Essential Frailty Toolset may be best assessment of frailty for aortic stenosis patients

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Jonathan Afilalo

Jonathan Afilalo (Division of Cardiology, Jewish General Hospital, McGill University, Montreal, Canada) and others report in the Journal of American College of Cardiology that the Essential Frailty Toolset (EFT) outperforms other scales when assessing frailty in patients with aortic stenosis, adding that the toolset is, therefore, “recommended” for this setting.

The authors say that US guidelines “strongly recommend” an objective assessment of frailty when selecting patients to undergo surgery or transcatheter aortic valve implantation (TAVI), but note that the guidelines also caution “that the lack of a clear and agreed-up assessment [for frailty] is a barrier” to using frailty when evaluating patients. Commenting that there “has yet to be” a head-to –head comparison of the available frailty scales, Afilalo et al compared the incremental predictive value  of seven frailty scales in a prospective multicentre cohort of older adults undergoing TAVI or surgery. “Our overarching goal was to harmonise practice by providing clearer recommendations on how to best assess frailty, which would in turn be used to individualise care and improve outcomes in vulnerable patients,” they write. Seven scales were reviewed: the Fried scale (five items); the Fried+ scale (seven items); Rockwood Clinical Frailty Scale (semiquantitative evaluation); the Short Physical Performance Battery (physical performance tests); the Bern scale (six items), the Columbia scale (four items); and the EFT (four items, with a composite score of five).

In the 1,020 patients in overall cohort, 646 underwent TAVI and 374 underwent surgery. In a multivariate analysis, the EFT demonstrated the strongest association with one-year mortality and contributed the greatest incremental value when added to a model containing the Society of Thoracic Surgeons Predicted Risk of Mortality (STS-PROM) and procedure type. Afilalo et al report: “Specifically, when the EFT was added, the C-statistic improved by 0.071.” Furthermore, they add, the EFT was found to be the best score to predict “therapeutic futility”—eight of 10 patients with scores of 5 of 5 experienced fatal or disabling outcomes. “Likewise, the majority of patients with a Rockwood Clinical Frailty Scale score of ≥7 of 9 experienced fatal or disabling outcomes; no other frailty scale or trait was consistently predictive of futility,” the authors observe.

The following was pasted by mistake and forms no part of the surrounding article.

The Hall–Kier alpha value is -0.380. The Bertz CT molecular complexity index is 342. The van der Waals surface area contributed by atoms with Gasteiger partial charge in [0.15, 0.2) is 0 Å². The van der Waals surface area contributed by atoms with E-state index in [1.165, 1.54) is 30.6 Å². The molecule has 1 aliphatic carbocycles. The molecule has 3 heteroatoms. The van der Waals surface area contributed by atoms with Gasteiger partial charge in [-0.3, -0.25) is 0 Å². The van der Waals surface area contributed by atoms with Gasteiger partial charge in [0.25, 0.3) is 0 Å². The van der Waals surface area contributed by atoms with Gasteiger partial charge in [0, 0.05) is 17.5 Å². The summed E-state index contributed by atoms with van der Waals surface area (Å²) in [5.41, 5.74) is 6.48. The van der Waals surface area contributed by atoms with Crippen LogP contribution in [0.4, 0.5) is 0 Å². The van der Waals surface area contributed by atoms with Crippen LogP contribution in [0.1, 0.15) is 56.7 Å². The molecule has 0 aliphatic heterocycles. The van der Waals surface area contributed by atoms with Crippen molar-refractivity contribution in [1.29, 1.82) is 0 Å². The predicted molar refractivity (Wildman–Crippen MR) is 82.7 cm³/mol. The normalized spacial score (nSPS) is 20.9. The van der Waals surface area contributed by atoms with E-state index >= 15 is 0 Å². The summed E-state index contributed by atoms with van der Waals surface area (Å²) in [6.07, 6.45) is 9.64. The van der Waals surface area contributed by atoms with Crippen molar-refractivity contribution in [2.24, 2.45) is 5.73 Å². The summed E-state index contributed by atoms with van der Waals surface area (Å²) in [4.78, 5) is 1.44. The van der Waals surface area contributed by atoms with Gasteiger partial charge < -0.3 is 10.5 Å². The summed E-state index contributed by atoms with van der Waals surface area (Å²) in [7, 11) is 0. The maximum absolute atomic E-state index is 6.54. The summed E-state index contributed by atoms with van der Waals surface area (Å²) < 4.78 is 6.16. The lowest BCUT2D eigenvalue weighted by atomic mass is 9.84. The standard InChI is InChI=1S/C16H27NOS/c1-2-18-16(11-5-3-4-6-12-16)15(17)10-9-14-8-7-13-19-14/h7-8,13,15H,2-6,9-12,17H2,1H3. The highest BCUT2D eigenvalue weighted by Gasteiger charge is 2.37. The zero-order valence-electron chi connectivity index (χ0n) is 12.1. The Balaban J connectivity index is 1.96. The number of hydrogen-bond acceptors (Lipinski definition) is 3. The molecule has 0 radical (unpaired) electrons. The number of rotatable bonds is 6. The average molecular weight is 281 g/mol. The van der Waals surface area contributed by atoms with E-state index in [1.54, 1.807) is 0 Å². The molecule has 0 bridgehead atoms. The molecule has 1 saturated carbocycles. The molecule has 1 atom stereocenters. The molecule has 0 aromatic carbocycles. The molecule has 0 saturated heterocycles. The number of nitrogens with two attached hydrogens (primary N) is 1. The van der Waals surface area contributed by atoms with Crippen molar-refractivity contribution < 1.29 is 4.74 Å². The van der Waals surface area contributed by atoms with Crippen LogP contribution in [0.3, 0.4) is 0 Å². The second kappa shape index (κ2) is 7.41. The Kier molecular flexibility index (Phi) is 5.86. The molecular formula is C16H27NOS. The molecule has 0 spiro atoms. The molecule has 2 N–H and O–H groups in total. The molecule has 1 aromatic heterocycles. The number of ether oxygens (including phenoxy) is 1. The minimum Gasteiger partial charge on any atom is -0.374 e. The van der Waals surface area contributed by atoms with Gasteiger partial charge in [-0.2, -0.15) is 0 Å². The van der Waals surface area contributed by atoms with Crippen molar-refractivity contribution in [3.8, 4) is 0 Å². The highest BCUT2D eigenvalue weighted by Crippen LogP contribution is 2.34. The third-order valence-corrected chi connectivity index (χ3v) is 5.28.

Afilalo et al state that the EFT scale has advantages “beyond its predictive valve”, saying that “it is quick to perform, it does not require specialised equipment and, importantly, its components have higher interobserver reliability and are actionable”. In detail, the score reviews patients’ ability to stand five times from a seated position without using arms, their cognition function, haemoglobin level, and serum albumin level.

Concluding their study, the authors acknowledge that the score is “not all encompassing” but say that “it is a well-rooted starting point to test for frailty” and “to identify patients in whom further geriatric assessment should be  considered” to confirm any conditions suggested by the scale (such as dementia). They add: “Frailty is a major risk factor for death and disability following TAVI and surgery. In particular, the EFT adds incremental predictive value to identify vulnerable older adults and is recommended for use in this setting.”

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